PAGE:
First, we need to listen to the word of God. Isaiah calls us to the mountain to receive instruction. “Come, let us go to the mountain of the Lord . . . that he may teach us his ways and that we may walk in his paths.” In our world there are too many distractions. It is almost impossible to tune in to the teachings of God because we are flipping channels so fast we don’t pause long enough to hear God’s message.
Last Saturday I was watching the Ohio State – Michigan game when Ohio State was behind by a touchdown. They had the ball and at one point took a time out. I flipped the channel to see what was happening in other games. While I was surfing other channels I missed the touchdown pass that tied the score 14 to 14. I had to settle for the replay to see what happened.
Perhaps we will miss out of the coming kingdom because we are too busy flipping channels. We just might miss the most important play of life by changing channels prematurely. “Come to the mountain.” Listen to the voice of God. Tune in and concentrate on the messages of the Lord and follow His instructions.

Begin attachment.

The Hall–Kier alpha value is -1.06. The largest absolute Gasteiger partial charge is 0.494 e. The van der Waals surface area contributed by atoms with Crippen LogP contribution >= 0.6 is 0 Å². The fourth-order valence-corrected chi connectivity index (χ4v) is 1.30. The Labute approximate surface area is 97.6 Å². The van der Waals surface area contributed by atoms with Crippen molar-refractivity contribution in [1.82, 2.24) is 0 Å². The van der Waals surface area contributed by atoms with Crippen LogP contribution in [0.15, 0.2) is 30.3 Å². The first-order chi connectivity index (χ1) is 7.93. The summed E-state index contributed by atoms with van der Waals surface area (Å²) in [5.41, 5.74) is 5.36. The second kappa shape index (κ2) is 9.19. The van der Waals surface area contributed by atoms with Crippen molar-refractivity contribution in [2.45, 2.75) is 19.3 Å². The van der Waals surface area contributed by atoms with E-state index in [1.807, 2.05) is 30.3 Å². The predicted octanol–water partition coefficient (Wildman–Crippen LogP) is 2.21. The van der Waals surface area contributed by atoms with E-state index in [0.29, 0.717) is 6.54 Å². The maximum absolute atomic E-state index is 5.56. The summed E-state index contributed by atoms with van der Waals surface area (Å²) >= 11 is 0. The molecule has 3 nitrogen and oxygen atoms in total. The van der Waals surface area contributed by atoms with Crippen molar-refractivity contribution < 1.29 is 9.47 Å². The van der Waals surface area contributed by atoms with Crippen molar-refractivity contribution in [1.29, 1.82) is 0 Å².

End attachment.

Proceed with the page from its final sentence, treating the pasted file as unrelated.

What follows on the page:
Second, peace becomes a reality when we participate in the process with our hands. Isaiah tells us to “beat our swords into plowshares and our spears into pruning hooks.” In other words, he wants us to change our weapons to garden tools. Rather than use things that are harmful to others, we need to be planting seeds and cultivating the soil.
Basil Mathews was walking along the dusty streets of an Arabian village. He met a tall, young, Arab boy playing a flute. He asked to see the flute and it seemed surprisingly heavy. After examining it he discovered it was made out of an old gun barrel. The boy explained that he had picked up the gun in an area where there had been fierce fighting. He filed it down and drilled holes in it. From a weapon of destruction he had created an instrument of music. (from, Ride the Wild Horses, by J. Wallace Hamilton)